The machine in the machine

And OH was I happy. I mean, you basically get a whole different “computer” - you pick and choose the specs (for website hosting you don’t need the best of the best) and can switch them up or down or however you please. Sure, you have to get a domain from a separate registrar, but if you’re not too crazy you get that for 11 Euros a year, which is less than a buck a month (I’m GREAT at math).

I picked a Linode that costs me 10 bucks a month, plus a domain name, so 11 bucks a month - a bit more than what I paid at the other provider. Plus, nobody installed nothing for me there. What I now had was a domain name and a GNU-Linux system (I picked Ubuntu cause reasons) and TONS of Linode documents. And so I tinkered my way through setting up a web server (nginx), learning about A records and name servers at a rapid pace, deleting and editing nginx.conf-files over and over until I had it just right and had set up a web page. And after some more reading and tinkering, even a subdomain that cost me nothing but some more work. Thankfully I had picked up quite a few tricks on the CLI since I had switched fully to Linux about a year ago and had come to love manipulating the system via the command line. And so setting up a web server and pages was not a big problem (the issue was just the “which config goes where” type thing, cause the docs were a bit conflicting) - but in the end everything worked out well and I just hope that I saved the right docs to be able to replicate it.

That was that. But I also wanted a Ghost blog - which is the “reasons” cited earlier for picking the Ubuntu 22.04.01 LTS OS, since the docs on deploying Ghost on Linode recommended that. And those docs were extremely helpful - up until the point that the mysql database threw an error. Or, I should say, that’s what turned out to be the error - I deleted the Ghost install and even the whole Linode before picking up on that. But in the end I also found a solution for the database error (spoiler: for some reason it just would recognize the logins I gave it at Ghost setup). So I changed the logins, saved the docs I found the solution in and voila! - here we are.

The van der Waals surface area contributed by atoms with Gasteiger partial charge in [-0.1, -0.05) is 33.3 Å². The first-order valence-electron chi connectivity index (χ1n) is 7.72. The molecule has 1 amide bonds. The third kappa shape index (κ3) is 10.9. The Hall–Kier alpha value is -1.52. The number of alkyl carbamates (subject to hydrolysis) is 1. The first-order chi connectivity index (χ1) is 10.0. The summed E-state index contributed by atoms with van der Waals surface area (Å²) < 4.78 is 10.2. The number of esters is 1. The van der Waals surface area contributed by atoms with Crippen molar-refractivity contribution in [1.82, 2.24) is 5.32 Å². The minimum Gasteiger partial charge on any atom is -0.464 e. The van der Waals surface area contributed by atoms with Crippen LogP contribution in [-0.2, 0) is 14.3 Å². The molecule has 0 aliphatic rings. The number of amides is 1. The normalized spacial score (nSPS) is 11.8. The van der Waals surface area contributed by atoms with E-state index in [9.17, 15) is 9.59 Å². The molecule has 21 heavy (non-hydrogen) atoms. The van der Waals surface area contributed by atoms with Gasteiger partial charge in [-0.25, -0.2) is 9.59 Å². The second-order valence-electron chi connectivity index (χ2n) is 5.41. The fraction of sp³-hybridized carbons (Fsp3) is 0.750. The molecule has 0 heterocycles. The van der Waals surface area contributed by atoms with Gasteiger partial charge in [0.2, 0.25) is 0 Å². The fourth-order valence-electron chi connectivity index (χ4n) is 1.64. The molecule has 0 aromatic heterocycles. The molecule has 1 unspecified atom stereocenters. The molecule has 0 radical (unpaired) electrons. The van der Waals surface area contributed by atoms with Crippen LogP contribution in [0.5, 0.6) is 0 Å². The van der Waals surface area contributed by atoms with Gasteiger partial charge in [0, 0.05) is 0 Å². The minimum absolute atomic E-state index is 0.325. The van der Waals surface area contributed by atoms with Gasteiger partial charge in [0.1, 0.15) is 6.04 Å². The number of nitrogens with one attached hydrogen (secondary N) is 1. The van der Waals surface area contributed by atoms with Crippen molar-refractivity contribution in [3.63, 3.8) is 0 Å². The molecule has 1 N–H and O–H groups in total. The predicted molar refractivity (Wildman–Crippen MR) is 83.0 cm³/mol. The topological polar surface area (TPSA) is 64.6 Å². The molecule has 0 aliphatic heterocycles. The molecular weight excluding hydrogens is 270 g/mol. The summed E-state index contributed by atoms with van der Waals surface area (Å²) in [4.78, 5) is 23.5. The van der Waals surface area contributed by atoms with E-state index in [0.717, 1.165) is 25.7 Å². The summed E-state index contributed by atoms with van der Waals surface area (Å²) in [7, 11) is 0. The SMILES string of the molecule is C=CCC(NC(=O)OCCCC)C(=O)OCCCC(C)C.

This blog is running on the Linode so inventively named **dev-01-prod **and I am very happy with how everything is running - smoothly, that is. I get to work on my CLI skills as well as web hosting, and by moving from a provided service to a provided server with supplying my own work, it just feels great, too.

Currently, I am working on a new version of my website - or a whole new revamp, basically. That is to say - I had already written a revamp of the original-original, which was already less cluttered and cleaner, but I ran to far in the direction of trying to implement “cool” features (like a slider that completely ripped my screen ratio apart). So, the new-new revamp is a very early work-in-progress, where I am using a mixed Grid-Flexbox layout, a more complex folder structure, oh - and TypeScript. We’ll see how far I can get before I start all over again (again - again).